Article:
The claim of 146 million passengers p.a. is preposterous given the loop is a single suburban line, has only 15 stations, and wouldn’t pass through any activity centres that are even remotely as large or dense as the CBD. It’s a ludicrously big number that had to be invented to justify such a gigantic outlay.
Let me be clear that improving public transport, including orbital travel, is important, but the suburban rail loop is a solution that at this time is way too big and expensive relative to any reasonable estimation of likely demand. It should be on a plan as possibly required some time in the future, but it shouldn’t be a current political commitment.
There are more pressing and more plausible priorities for expenditure of scarce public dollars on this scale. They include upgrades to signalling, track duplications, extensions of electrification, additional rolling stock, and discrete projects like Melbourne Metro 2.
It would be possible to double the size of Melbourne’s tram fleet with 500 new triple-carriage e-class trams for circa $7.5 billion. The size of the existing tram network could be doubled to 500 km of double track, providing scope for more orbital routes, for around $30 billion.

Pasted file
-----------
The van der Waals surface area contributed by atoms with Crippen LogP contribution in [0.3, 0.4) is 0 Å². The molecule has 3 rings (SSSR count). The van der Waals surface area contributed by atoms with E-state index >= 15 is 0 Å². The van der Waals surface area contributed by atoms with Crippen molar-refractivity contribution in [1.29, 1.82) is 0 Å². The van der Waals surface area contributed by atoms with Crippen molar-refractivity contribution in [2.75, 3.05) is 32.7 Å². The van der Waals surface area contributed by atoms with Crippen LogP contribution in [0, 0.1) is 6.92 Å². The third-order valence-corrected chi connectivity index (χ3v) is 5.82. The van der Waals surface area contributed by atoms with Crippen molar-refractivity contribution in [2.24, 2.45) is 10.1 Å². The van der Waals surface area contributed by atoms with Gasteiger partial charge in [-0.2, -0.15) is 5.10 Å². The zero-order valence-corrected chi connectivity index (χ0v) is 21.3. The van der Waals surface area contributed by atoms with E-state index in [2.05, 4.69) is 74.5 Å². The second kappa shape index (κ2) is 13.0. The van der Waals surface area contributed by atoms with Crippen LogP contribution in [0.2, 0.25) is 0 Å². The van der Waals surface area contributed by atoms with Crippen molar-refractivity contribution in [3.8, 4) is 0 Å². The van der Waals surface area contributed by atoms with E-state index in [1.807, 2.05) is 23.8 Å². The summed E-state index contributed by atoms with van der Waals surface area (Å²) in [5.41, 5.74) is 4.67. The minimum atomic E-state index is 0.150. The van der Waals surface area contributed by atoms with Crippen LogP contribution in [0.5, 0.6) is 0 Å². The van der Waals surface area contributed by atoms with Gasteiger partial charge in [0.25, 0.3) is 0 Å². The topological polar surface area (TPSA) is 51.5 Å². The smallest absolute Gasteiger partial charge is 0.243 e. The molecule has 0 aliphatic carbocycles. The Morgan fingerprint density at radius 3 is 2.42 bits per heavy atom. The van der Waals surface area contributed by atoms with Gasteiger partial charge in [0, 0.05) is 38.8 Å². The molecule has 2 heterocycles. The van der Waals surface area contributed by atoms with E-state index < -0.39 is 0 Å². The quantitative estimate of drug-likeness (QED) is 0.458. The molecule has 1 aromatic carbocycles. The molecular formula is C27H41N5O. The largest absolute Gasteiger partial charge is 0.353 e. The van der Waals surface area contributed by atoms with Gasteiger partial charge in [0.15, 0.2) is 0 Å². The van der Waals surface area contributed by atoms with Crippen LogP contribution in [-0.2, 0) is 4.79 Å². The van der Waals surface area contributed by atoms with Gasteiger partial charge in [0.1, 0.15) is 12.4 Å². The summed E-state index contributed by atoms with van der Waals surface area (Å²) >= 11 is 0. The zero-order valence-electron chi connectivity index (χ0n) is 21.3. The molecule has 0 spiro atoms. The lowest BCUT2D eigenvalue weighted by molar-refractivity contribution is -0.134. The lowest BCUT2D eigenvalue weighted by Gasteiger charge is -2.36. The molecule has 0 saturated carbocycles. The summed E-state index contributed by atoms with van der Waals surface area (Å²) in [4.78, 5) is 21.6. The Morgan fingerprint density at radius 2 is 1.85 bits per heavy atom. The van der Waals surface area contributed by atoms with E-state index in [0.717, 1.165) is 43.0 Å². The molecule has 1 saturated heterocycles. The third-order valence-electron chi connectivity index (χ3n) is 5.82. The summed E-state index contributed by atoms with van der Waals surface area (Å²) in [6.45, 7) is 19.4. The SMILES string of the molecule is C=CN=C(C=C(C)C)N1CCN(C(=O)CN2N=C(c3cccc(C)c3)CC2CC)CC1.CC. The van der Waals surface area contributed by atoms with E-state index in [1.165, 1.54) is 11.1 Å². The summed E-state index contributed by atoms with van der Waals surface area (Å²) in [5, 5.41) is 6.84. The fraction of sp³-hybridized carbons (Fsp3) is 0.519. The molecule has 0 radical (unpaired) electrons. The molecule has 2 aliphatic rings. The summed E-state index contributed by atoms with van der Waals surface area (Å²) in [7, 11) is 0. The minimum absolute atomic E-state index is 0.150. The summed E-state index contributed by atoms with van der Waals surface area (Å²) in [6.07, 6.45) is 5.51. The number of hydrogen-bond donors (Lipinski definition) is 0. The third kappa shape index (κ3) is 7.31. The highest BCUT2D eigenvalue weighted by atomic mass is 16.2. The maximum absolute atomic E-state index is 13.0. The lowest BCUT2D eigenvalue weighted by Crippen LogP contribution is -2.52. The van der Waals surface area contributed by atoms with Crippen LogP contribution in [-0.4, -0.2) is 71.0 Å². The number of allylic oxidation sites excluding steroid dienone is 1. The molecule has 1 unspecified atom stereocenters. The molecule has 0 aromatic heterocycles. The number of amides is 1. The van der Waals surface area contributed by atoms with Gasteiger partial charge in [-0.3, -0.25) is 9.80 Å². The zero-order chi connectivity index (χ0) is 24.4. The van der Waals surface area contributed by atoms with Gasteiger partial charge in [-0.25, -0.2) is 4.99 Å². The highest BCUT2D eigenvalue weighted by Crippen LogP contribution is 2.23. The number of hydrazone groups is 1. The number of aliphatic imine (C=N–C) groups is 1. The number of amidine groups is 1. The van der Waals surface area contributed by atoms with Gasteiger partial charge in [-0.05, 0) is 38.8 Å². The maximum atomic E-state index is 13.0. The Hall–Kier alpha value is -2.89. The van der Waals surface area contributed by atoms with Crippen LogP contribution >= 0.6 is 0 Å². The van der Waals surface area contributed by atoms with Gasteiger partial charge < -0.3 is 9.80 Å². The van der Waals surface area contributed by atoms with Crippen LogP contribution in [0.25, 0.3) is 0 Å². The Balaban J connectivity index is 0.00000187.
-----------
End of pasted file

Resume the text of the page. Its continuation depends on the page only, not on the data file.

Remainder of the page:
The annual interest the two governments will pay on the $50 billion needed to build the loop would be enough to increase all off-peak train and tram frequencies to every ten minutes. If analysis showed it were a sensible idea, there’d also be enough to make all metropolitan public transport free.
It’s not just that there are other, higher priorities; the suburban loop is a limited way of improving orbital travel relative to its extraordinary cost. A single line with an average spacing of 6 km between stations can’t compete effectively with car travel in Melbourne’s low-density suburbs.